The Year of Scarlett

An alien Scarlett Johansson gets under your skin.
by Philip Matthews

Is it too soon to name the film of the year? Maybe, but too bad. It’s hard to think that anything could beat Under the Skin. But let’s go further still. It’s not just that Under the Skin is an unusually daring and innovative film; you could also say that this is Scarlett Johansson’s year. If your International Film Festival sessions were in a multiplex, as they were in Christchurch, then you probably left your Under the Skin screening and saw a poster of Johansson in gun-wielding action mode, coming soon in Luc Besson’s Lucy. Earlier this year, in Spike Jonze’s Her, she was the voice of an operating system that is also your perfect girlfriend. She was again the fantasised ideal girlfriend (is there a pattern here?) in Joseph Gordon-Levitt’s porn-is-a-problem film, Don Jon. She reprised the Black Widow part in yet another instalment of the endless series of Marvel films – Captain America: The Winter Soldier. She was in Jon Favreau’s food movie, Chef. She became a mom, too. In real life.

But Under the Skin is the one, partly for the way that it pushes the received notion of Johansson – the “sex kitten” or whatever – into entirely unpredictable places. On paper, it is the kind of thing you might find 1000 variations on in the sci-fi section of your discount video store: alien seductress comes to Earth in human form, kills men. Roger Donaldson directed one of those once: Species in 1995 was notable chiefly for having HR Giger on board to design the alien. In the 1980s, Tobe Hooper made one called Lifeforce – original title, The Space Vampires – in which three nude humanoids are discovered in the tail of Halley’s Comet. One (the female, naturally) wreaks havoc in London and the generally camp mood was close to an eroticised Hammer film from the 1960s. Under the Skin was loosely assumed to be in this tradition: my own this-meets-that tagline was “Lifeforce meets Morvern Callar”. That is to say that director Jonathan Glazer [pictured below, left] pushed the stylisation of his two other features – Sexy Beast (2000) and Birth (2004) – into much more experimental territory.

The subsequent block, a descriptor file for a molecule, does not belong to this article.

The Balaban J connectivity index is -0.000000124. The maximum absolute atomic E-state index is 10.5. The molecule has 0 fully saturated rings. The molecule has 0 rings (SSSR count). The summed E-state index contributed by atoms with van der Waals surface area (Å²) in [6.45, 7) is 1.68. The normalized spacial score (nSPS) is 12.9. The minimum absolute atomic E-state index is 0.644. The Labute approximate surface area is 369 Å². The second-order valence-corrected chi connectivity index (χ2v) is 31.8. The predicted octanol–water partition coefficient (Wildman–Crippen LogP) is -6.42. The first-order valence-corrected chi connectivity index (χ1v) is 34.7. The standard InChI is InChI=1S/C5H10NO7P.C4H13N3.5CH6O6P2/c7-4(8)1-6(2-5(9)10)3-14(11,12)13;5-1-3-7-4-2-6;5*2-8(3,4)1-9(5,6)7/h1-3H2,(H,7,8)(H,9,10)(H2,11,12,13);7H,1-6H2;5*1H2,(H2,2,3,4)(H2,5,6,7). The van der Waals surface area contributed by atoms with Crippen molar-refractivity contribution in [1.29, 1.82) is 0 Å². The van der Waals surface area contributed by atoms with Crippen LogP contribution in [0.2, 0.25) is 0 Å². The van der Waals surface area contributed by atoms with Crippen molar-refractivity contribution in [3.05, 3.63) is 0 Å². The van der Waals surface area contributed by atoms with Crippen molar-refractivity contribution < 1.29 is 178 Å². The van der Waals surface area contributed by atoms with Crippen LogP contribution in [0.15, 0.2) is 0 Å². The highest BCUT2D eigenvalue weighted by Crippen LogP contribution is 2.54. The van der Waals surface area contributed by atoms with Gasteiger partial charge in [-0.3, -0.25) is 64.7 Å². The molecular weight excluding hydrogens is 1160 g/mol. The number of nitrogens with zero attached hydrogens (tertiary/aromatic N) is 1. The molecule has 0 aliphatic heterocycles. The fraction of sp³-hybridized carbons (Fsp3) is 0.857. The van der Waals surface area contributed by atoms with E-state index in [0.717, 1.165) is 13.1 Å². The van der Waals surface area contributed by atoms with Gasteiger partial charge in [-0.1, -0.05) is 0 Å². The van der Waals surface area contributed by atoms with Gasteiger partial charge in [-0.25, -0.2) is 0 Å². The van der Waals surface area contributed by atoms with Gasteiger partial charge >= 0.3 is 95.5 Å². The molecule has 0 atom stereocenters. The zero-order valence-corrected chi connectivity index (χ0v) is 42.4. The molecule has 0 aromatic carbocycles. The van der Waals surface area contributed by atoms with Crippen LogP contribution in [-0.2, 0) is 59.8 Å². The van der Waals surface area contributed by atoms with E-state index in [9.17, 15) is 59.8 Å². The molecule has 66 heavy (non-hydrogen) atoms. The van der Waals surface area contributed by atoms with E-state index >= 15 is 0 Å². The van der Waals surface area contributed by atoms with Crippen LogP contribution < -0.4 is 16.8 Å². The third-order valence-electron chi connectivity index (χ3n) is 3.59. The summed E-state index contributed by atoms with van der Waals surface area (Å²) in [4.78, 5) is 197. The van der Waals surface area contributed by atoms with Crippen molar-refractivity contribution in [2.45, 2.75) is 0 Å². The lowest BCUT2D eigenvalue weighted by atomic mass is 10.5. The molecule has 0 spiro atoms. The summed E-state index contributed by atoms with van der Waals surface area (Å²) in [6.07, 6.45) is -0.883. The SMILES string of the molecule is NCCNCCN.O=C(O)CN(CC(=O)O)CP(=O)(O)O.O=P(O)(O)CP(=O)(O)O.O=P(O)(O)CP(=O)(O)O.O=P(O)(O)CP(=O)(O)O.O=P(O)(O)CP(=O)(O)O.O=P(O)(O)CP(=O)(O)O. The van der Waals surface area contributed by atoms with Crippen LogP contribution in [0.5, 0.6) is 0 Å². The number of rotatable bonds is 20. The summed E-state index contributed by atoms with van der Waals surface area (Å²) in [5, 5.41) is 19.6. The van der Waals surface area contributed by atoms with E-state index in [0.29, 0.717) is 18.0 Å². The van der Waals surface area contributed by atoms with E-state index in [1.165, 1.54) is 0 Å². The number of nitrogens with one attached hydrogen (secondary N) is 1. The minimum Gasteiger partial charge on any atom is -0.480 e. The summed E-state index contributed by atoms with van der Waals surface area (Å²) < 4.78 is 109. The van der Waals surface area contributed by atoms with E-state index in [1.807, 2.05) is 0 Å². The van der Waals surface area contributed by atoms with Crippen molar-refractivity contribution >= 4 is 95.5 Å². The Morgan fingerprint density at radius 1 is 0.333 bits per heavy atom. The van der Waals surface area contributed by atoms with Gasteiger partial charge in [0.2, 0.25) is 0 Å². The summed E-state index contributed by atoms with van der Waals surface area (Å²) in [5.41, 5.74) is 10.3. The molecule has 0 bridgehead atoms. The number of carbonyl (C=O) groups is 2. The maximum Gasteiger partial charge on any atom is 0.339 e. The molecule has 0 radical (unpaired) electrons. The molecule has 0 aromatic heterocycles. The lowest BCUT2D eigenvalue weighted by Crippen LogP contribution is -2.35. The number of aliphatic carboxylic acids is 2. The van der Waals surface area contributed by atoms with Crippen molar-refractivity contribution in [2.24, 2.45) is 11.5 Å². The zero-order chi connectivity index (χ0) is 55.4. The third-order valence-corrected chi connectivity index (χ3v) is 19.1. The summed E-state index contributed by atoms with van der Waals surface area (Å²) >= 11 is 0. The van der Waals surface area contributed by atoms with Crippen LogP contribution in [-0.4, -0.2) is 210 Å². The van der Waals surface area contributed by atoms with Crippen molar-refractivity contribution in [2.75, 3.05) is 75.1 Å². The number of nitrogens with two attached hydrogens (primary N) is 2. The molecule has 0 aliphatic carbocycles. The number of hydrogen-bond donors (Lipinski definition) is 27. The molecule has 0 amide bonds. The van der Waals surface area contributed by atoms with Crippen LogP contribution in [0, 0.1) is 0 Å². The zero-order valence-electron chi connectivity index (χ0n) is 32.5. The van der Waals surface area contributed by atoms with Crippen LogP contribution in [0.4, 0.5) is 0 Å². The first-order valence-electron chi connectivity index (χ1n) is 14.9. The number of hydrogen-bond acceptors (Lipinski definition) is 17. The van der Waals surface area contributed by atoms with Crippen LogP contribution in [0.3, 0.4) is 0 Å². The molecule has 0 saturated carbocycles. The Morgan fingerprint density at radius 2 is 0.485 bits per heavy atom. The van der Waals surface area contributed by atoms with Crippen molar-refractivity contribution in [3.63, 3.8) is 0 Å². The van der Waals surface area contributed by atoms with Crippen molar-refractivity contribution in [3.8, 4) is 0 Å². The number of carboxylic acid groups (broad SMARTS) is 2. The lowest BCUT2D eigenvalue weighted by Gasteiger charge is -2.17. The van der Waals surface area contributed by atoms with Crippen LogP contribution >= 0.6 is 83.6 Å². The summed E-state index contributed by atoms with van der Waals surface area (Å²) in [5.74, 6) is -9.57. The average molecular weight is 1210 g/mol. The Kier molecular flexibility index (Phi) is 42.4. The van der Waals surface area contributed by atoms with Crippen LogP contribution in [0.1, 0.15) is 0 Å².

Another summary is to say that Under the Skin is the best remaking of tired and faintly dodgy genre conventions as art since Nicolas Winding Refn’s Drive, although in its eeriness and alienation it might be closer to the polarising non-sequel Only God Forgives. Secret-camera realism collides with hyper-stylised treatments of the alien-human encounters, done as beautiful and terrifying metaphors of sudden death. Johansson is almost silent throughout. An incredible, abrasive modernist score by Mica Levi nods in the direction of Xenakis, Stockhausen and Ligeti, extending the parallels with Shining-era Kubrick, who was already a touchstone for Glazer in Birth, 10 years ago. And the close-ups on eyes that open Under the Skin may remind you of 2001. The 2001 stuff in the action film Lucy – from the Dawn of Man right through to Beyond the Infinite – is more overt, and more berserk.